New records for sea ice loss, greenhouse gas in 2012
The world lost record amounts of Arctic sea ice in 2012 and spewed out all-time high levels of greenhouse gases by burning fossil fuels, international climate scientists said Tuesday.Updated: Aug 07, 2013, 17:42 IST
The world lost record amounts of Arctic sea ice in 2012 and spewed out all-time high levels of greenhouse gases by burning fossil fuels, international climate scientists said Tuesday.
Last year was among the top 10 on record for global land and surface temperature since modern data collection began, said the State of the Climate report issued annually by researchers in Britain and the United States.
"The findings are striking," said Kathryn Sullivan, acting administrator of the National Oceanic and Atmospheric Administration (NOAA).
"Our planet as a whole is becoming a warmer place," she told reporters.
The peer-reviewed report did not go into the causes for the trends but experts said it should serve as a guide for policymakers as they prepare for the effects of rising seas and warming weather on communities and infrastructure.
Furthermore, it points to a new normal in which record-setting events are typical, particularly in the Arctic, where surface temperature rise is fast outpacing the rest of the world.
"It's hard to read the report and not be led to the conclusion that the task of reducing carbon emissions is now more urgent than ever," said Michael Mann, a leading US climatologist at Pennsylvania State University who was not involved in the research.
Globally, according to four independent analyses cited by the study "2012 ranked as the eighth or ninth warmest year since records began in the mid-to-late 1800s.
"The year was 0.14°C-0.17°C above the 1981-2010 average, depending on the dataset considered," said the report published in the Bulletin of the American Meteorological Society.
When it comes to Arctic sea ice, a new record low was observed in September and another all-time low for snow cover was recorded in the Northern Hemisphere, it said.
"Surface temperatures in the Arctic are increasing at a rate about two times faster than the rest of the world," said Jackie Richter-Menge, research civil engineer with the US Army Corps of Engineers.
"In the Arctic, the records or near records being reported from year to year are no longer anomalies or exceptions," she added.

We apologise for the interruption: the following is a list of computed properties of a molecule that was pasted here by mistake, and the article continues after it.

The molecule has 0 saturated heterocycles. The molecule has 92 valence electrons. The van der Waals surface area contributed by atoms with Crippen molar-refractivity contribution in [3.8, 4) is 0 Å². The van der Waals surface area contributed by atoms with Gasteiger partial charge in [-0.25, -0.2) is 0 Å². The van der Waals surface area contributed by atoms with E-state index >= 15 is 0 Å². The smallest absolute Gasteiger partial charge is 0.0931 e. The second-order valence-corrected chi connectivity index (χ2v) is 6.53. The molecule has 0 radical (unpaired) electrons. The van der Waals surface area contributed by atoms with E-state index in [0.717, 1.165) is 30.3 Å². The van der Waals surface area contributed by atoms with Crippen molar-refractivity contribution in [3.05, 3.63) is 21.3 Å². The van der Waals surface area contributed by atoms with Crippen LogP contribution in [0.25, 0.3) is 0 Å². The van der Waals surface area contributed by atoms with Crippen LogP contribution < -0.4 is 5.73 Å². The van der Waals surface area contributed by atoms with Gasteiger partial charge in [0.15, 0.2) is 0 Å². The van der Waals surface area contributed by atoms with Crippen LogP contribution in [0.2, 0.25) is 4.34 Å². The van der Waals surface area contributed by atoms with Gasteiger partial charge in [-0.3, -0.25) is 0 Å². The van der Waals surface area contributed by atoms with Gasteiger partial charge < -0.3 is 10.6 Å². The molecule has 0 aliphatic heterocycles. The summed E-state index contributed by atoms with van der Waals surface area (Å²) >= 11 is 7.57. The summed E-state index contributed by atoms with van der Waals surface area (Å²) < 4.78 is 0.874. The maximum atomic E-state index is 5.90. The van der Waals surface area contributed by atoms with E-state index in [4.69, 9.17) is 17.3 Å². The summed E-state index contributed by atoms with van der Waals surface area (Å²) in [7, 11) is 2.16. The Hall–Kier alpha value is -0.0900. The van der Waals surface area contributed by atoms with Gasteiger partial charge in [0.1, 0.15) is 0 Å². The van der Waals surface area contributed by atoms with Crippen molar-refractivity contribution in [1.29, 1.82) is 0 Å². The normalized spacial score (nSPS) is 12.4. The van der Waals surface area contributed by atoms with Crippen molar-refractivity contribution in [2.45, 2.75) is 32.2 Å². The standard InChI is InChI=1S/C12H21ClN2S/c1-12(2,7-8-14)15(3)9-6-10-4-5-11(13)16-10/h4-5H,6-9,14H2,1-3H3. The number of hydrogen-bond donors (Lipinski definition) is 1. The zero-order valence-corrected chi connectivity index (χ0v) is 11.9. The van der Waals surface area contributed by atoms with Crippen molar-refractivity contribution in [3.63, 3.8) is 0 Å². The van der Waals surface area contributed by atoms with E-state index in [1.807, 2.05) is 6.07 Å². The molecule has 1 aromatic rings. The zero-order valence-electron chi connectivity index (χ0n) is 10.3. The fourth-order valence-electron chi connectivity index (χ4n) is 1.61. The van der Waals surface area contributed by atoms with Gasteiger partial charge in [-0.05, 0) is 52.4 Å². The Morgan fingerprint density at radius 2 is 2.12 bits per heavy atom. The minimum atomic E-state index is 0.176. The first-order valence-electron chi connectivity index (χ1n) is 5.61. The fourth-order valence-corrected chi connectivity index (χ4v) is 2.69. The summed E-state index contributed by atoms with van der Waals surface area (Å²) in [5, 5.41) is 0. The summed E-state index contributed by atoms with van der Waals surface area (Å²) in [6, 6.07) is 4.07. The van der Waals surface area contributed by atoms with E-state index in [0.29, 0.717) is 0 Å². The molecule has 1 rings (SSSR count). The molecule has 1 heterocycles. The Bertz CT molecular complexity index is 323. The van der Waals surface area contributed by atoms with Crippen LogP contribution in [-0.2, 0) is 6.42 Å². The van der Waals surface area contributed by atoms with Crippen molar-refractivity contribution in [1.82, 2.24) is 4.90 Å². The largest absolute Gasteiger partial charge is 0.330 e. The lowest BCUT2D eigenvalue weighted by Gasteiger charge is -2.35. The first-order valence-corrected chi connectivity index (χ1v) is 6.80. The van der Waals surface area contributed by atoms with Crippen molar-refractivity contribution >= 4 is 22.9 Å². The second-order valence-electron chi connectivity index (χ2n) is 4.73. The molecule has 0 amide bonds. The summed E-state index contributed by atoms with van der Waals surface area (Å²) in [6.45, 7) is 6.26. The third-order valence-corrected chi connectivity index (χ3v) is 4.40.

"Really, they have become the rule for us, or the norm that we see in the Arctic and we expect to see for the foreseeable future."
The melt is also contributing to rising sea level. Average global sea level reached a record high in 2012, 1.4 inches (3.5 centimeters) above the 1993 to 2010 average.
"Most recently, over the past seven years or so, it appears that the ice melt is contributing more than twice as much to the global sea level rise compared with warming waters," said Jessica Blunden, climatologist at NOAA's National Climatic Data Center.
Meanwhile, permafrost temperatures reached record highs in northern Alaska and 97 percent of the Greenland ice sheet showed some form of melt, four times greater than the average melt for this time of year.
The amount of carbon dioxide emissions from burning fossil fuels also hit new highs, after a slight decline in recent years that followed the global financial crisis.
"In spring 2012, for the first time, the atmospheric CO2 concentration exceeded 400 parts per million at seven of the 13 Arctic observation sites," said the report.
Global average carbon dioxide reached 392.6 ppm, a 2.1 ppm increase from 2011, it said.
Droughts and unusual rains struck different parts of the globe last year, with "the worst drought in at least the past three decades for northeastern Brazil," it said.
"The Caribbean observed a very wet dry season and it was the Sahel's wettest rainy season in 50 years."
Sullivan said the findings "caution us, perhaps, to be looking at a likely future where extremes and intensity of some extremes are more frequent and more intense than what we have accounted for in the past."
On a positive note, the climate in Antarctica remained "relatively stable overall" and warm air led to the second smallest ozone hole in the past two decades, the report found.